A database of spectral surface reflectivity in the range 335–772 nm derived from 5.5 years of GOME observations

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Abstract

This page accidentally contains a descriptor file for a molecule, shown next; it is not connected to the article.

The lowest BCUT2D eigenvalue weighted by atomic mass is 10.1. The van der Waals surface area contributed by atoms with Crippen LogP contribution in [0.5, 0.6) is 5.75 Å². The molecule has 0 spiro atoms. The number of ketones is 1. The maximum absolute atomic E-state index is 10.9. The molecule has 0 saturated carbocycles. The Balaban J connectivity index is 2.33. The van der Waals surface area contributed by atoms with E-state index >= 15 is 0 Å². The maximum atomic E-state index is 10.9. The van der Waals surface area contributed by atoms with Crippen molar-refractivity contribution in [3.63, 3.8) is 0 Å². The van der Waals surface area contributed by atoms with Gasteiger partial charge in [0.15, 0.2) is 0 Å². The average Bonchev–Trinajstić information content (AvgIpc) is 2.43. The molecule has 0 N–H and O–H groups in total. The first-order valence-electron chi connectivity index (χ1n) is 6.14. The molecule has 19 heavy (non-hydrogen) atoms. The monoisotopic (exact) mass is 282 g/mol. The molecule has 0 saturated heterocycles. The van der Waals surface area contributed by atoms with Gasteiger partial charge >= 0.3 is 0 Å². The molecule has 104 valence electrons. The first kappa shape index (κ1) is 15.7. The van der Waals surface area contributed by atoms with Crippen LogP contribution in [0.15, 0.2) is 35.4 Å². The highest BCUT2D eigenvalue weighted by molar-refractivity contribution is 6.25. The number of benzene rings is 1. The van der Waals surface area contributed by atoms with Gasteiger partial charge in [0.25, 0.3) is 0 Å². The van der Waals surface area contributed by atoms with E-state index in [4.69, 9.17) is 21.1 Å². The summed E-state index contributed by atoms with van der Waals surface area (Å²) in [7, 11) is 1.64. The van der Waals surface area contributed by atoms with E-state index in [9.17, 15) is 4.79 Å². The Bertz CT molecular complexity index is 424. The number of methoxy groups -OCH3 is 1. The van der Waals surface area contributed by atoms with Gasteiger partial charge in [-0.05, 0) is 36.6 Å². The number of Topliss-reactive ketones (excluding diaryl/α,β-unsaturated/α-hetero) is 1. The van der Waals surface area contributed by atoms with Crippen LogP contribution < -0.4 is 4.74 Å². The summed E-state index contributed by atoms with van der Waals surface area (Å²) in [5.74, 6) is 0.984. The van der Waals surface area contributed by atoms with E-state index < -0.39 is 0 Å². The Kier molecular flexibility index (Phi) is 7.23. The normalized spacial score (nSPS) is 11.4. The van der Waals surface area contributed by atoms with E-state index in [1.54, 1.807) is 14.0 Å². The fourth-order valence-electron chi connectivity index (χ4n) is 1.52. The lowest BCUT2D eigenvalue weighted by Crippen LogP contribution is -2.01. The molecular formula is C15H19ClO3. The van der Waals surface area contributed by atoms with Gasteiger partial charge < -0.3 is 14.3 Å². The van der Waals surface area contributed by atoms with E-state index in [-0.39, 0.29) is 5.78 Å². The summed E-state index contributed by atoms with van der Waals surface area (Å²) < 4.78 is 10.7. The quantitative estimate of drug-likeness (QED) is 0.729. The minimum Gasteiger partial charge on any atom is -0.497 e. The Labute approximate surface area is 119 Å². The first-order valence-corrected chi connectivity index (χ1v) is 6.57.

[1] A global database of Lambert-equivalent reflectivity (LER) of the Earth's surface has been constructed by analyzing observations of the reflectivity at the top of the atmosphere made by the Global Ozone Monitoring Experiment (GOME). Since its launch on board the ERS-2 satellite in April 1995, the GOME instrument has been measuring spectra of the Earth between 237 and 794 nm, with a spectral resolution between 0.2 and 0.4 nm and a spatial resolution between 40 × 80 and 40 × 320 km2. The LER database covers eleven 1-nm-wide wavelength bins centered at 335, 380, 416, 440, 463, 494.5, 555, 610, 670, 758, and 772 nm, which were selected for various retrieval applications. The database has a spatial resolution of 1° × 1°, is made for each month of the year, and pertains to the period June 1995–December 2000. Typical spectra of various surface types are presented. Attention is paid to instrument degradation and residual cloud contamination. We have found satisfactory agreement between our database at 380 nm and the Total Ozone Mapping Spectrometer (TOMS) LER database at 340–380 nm, with negligible average difference and a standard deviation of 0.013. The database presented here can be used to improve retrievals of trace gases, clouds and aerosols from GOME, Scanning Imaging Absorption Spectrometer or Atmospheric Cartography (SCIAMACHY), Ozone Monitoring Instrument (OMI), and GOME-2.

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